Monday, December 31, 2012

12/31/12 Mishaps

"Remember the time you accidentally drove to Carson City?"

The kids love to tease me about my various mistakes and mishaps on our snow trips to the mountains -- and the material is plentiful. I kid myself about it of course, turning genuinely stressful moments into fond memories...but sometimes I wish there were just a fewer of them to joke about!

It is true that one year ago today, I missed a crucial turn-off on a drive from South Lake Tahoe to Incline Village in the Northern Lake Tahoe area, uniwttingly staying on U.S. 50. Everyone misses exits from time to time, but if you miss this one, a concrete barrier prevents a correction until you've arrived at the capitol of Nevada!

Then there's the trip that I didn't have a thorough checklist of snow items, and was missing one of Katrina's snow boots. And then hung Julian's soaking-wet jacket on a wall furnace and melted its plastic zipper into a useless mass. Same trip, the restaurant I'd planned on for dinner wasn't open for dinner, and the kids had to make do with oatmeal in a motel.

And that's just skiing. Don't even get me started on the mistakes I've made camping....the most recent one being leaving behind all the flashlights. SIGH.

I'm not sure this will top the Carson City debacle, but today I definitely added to the long list. Last night, when we arrived at a new rental house in the dark, I discovered how steep and icy the driveway was, but managed to back out -- and up -- out of it, to back in -- and down -- for optimal escape the next day. I'd backed out and up, turned around, then backed in and down in the dark. Low-traction skills? No problem!

Not quite. Conditions changed by late afternoon, and despite perfect visibility and being faced the right way, I just couldn't get enough traction to pull forward at all. The car slid back and into a snowbank at the side of the driveway, and my attempts to rock it free only got it more dug in. I tried digging it out with a shovel and putting wood strips under the tires, but that made no difference. The car was stuck.

Let's not forget this was a rapidly evaporating afternoon on New Year's Eve, I was alone with 3 kids, and we were almost out of milk! My panic was totally called for.

I invoked a "get out of jail free" card I've carried around for years and years and until today have never used: AAA. To my amazement, a tow truck showed up in under an hour!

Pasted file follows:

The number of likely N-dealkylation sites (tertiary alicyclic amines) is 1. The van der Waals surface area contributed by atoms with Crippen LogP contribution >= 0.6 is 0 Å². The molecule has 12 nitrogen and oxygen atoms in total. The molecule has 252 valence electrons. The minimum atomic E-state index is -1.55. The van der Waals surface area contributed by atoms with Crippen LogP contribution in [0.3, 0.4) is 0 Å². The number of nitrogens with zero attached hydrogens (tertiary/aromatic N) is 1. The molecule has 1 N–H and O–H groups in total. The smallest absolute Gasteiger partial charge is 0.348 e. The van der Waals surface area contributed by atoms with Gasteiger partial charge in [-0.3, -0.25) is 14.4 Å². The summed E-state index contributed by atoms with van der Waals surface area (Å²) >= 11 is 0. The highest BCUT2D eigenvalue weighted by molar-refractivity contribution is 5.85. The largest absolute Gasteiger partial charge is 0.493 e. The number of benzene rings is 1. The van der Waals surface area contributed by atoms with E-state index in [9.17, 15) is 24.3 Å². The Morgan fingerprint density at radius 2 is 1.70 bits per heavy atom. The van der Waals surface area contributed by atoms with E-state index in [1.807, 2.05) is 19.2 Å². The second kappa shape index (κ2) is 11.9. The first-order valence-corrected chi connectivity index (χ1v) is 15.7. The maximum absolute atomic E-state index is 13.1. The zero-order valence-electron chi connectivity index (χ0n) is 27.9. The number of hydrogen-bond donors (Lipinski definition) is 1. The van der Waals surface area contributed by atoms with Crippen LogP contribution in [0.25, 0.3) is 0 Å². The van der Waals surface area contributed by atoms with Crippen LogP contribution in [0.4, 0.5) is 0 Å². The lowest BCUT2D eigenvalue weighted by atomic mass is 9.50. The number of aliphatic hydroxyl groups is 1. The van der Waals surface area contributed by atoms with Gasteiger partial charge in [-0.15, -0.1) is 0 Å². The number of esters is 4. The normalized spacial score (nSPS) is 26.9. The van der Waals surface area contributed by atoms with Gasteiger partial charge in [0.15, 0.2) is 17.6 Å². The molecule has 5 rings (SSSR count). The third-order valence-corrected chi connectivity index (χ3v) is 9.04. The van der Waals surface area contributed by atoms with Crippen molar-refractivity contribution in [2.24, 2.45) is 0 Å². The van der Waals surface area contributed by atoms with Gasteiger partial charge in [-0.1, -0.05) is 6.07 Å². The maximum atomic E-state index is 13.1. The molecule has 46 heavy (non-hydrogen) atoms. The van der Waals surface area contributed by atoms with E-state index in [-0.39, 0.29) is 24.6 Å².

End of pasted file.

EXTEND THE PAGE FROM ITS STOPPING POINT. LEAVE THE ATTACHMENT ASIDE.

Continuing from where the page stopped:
The nice young man knew exactly where to hook up the car, and laughed sardonically that mine was the 3rd Subaru he'd pulled out that day, though I was the first who acknowledged that all-wheel-drive is no "stay out of jail free" card. I'd parked in a nonideal spot (backing into it at night), and squandered whatever teeny bit of traction I had when I first tried to pull out. I know all this, but apparently wasn't able to apply it right.

Gabriel oversaw the extraction, which was more dramatic than I expected. The car hadn't looked all that stuck, but it sure sounded like had been with all the creaking and groaning that went on when it was pulled free.

I am so not parking down that innocuous-looking, but car-sucking driveway, again!

This was a short drama in an otherwise terrific snow day. The kids played out in the snow all day, sledding, making piles of snow, of course snowball-fighting. It was colder than we're used to, and they came in often for breaks, but once they warmed up, were right back out.

This snow is way deeper than I ever remember dealing with as a kid in New York. It can be pretty hard to move around in -- you think you're walking OK, then suddenly you hit a soft spot and your entire leg sinks in. I had to laugh when the AAA dispatcher asked me, "How far from the pavement is your stuck wheel?" I had no idea!

I spent my share of time outside today shovelling snow too, outside windows so as to see outside. Snow piles up so high that it blocks the top of patio doors and windows. That's Truckee for you -- often topping the nations' cities for highest and deepest snowfall. Sometimes it amazes me that people live here, Mother Nature is so in control, it almost seems unnatural.

Unnatural or not, fortunately, snowplows and tow trucks are on the alert for people like me who insist on experiencing Mom Nature at her best!


Sunday, December 30, 2012

12/30/12 Pretty In Pink

Leave it to was such a struggle getting him to get ready for our snow trip this morning, that by the time I got him in the car, I was too frazzled to check on him. He was finally in the car, and sometimes, dealing with a kid like Julian, that's all that the moment.

But at our first stop at actual elevation, I discovered: he hadn't put on a "regular" jacket - he was wearing just a T-shirt and shorts when he strapped himself into the car. Gabriel and Katrina cottoned on to the concept that we were heading to higher elevations and lower temperatures, and donned appropriate gear (sort of) -- but Julian?

The kids all have ski jackets in the "snow bags" along with all their other ski stuff, which is never allowed out of my sight until a chair lift is immiment. But when you're heading to 8000 ft in January, you really need a "regular" jacket.